Just as the various trees and plants in our environment each require different levels of input to flourish, we, too, vary in our needs. What each person needs is highly unique and dependent on the individual.
In the below activity, you will learn how to teach children about their sensory system and its connection to brain development.
Tree activity YOU WILL NEED:
- Crayons, pencils, or paint
Mid-Level: Pre-Activity Discussion Points
- Read the following pre-activity discussion points to the child. You can be creative and add to or revise the questions. You should be aware of the age and developmental level of the child.
- Have the child draw their tree (using the printout if desired).
- Use the post-activity discussion to guide the closing conversation.
• Have the child reflect on a tree’s appearance. Ask them the following:
- How tall is a tree when it is first planted?
- How tall does it grow?
- How wide do the roots spread beneath the ground?
- How does the tree grow? Does it eat food or drink water?
• Discuss how the tree grows using both water and sunlight.
• Share how we are similar to trees, in that we need food and water and also outside sensory stimulation. Provide examples of touch, sound, light, smell, movement, and taste.
• Share how trees have roots and we have nerves. Our nerves connect our brain to the world around us. However, there must be a balance. Sometimes, our surroundings don’t allow for what our body wants. Too much or too little of anything can be a problem. Provide an example of how too much wind could cause stress on a tree, and similarly for us, needing too much movement could lead us to feel stress when asked to sit still. Or if we do not like certain sounds around us, we feel pain and fear and may want to hide.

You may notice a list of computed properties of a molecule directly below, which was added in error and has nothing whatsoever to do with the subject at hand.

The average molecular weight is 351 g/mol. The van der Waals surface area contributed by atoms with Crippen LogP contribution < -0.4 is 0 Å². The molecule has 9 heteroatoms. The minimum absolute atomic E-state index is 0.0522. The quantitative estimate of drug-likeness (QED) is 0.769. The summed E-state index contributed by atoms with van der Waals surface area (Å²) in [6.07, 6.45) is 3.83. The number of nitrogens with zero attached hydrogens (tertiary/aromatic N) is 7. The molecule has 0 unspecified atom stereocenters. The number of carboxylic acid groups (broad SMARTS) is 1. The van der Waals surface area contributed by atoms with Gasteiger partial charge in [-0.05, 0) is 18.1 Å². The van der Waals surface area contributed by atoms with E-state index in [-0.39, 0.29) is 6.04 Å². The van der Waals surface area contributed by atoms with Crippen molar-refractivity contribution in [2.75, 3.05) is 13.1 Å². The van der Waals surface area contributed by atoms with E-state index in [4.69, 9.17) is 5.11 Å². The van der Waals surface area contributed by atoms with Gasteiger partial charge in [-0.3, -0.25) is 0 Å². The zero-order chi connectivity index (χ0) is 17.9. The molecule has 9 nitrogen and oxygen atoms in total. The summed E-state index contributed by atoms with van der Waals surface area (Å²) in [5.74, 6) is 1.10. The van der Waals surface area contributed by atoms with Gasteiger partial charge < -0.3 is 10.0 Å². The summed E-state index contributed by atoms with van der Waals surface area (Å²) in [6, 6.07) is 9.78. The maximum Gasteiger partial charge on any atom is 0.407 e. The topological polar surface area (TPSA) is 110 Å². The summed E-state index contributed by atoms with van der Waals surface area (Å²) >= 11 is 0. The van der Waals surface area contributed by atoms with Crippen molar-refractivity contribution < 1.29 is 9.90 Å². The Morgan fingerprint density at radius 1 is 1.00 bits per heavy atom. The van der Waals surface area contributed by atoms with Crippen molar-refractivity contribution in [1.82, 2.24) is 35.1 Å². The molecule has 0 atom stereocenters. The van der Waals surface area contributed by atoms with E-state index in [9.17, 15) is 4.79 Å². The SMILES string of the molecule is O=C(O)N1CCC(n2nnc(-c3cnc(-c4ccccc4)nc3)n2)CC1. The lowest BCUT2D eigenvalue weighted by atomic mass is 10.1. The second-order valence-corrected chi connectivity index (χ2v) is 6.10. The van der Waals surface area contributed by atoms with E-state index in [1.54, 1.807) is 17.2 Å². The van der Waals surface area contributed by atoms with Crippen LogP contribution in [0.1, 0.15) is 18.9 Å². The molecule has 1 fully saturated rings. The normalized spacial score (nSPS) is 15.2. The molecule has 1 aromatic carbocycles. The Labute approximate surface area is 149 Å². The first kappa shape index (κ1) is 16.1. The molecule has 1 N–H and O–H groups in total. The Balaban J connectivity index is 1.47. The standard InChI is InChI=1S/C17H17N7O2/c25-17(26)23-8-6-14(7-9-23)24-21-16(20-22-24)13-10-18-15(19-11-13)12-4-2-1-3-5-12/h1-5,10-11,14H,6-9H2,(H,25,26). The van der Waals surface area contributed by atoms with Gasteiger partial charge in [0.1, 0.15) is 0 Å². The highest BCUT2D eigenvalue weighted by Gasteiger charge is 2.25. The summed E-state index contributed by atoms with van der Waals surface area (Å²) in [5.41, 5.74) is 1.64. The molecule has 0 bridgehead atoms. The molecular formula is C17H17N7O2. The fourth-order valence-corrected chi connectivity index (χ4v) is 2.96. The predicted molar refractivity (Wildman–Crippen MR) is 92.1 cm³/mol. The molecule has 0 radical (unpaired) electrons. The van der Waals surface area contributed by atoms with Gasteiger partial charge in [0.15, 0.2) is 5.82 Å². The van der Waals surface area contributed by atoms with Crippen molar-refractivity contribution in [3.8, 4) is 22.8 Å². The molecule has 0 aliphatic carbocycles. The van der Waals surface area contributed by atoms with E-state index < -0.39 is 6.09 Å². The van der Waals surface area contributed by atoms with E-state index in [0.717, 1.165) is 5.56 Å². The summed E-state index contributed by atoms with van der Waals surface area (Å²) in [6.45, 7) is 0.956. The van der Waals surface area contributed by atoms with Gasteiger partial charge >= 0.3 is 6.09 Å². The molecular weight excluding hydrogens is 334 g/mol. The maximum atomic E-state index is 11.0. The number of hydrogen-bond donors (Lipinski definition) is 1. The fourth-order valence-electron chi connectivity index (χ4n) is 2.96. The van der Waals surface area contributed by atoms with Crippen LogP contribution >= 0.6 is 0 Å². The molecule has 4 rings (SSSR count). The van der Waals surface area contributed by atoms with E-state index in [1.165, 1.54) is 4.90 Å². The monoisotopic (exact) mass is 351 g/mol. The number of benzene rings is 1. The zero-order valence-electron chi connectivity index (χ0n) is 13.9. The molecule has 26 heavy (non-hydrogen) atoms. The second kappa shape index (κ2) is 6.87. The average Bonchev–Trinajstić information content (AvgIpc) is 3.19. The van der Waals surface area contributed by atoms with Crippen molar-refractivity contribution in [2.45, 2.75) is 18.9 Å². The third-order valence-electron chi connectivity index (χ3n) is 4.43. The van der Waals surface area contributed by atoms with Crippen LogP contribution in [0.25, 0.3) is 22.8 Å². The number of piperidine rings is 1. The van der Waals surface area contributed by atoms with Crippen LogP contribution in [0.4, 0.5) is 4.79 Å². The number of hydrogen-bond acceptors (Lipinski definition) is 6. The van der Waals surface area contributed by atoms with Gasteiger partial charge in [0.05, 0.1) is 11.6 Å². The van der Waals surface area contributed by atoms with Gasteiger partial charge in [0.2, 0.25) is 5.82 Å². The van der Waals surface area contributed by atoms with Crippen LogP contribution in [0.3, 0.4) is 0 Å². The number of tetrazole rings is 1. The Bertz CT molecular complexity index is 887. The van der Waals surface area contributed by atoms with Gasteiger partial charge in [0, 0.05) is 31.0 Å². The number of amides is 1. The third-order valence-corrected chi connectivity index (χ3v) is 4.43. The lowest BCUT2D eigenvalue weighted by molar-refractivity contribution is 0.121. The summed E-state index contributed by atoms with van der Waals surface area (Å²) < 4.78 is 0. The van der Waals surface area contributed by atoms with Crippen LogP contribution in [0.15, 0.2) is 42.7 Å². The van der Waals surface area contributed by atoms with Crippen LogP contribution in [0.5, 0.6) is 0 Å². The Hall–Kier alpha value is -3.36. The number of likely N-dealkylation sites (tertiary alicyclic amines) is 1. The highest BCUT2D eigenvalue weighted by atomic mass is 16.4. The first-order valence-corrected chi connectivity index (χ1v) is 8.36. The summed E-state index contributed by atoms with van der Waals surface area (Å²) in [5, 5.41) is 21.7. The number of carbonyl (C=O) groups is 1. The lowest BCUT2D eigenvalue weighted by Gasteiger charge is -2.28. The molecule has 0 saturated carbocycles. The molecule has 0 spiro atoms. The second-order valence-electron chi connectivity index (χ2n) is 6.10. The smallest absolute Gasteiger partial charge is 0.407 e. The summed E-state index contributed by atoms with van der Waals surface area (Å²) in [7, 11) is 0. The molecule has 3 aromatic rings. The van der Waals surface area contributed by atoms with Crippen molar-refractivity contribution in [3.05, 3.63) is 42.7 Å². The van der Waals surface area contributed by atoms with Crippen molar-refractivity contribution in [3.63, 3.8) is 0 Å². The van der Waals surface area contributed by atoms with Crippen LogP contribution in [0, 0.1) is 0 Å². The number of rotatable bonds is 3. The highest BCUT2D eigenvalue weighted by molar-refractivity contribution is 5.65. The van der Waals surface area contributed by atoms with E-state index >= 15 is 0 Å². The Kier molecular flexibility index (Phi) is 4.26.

• Lastly, have them draw their tree. Be sure they draw the roots, trunk, and branches. If they were a tree, how would their tree look? For example, have them draw a short or tall tree, one with lots of leaves or bare branches, etc.Mid-Level: Post-Activity Discussion Points
• Why did the child choose to draw their tree in such a way? Start a discussion about what you see. Have them explain how they often feel the way they felt drawing the tree during certain situations (i.e., at school, on the playground, in new places.) Higher-Level: Pre-Activity Discussion Points
• Perform the pre-activity items and drawing described previously.
• Have the child draw the environment in which they would like to plant their tree; for example, would it be around other trees, in a quiet forest, or in a park with children climbing and jumping off? Higher-Level: Post-Activity Discussion Points
• Have the child share why their tree and environment looks the way it does.
• Talk about why a tree cannot have too much water or sunlight or too little. Then discuss the negative impacts of too much or too little arousal when it is time to learn or listen. Reflect on being “in the middle” when it comes to arousal.
Looking for additional activities? Check out these FREE worksheets, featuring a few of my favorite strategies.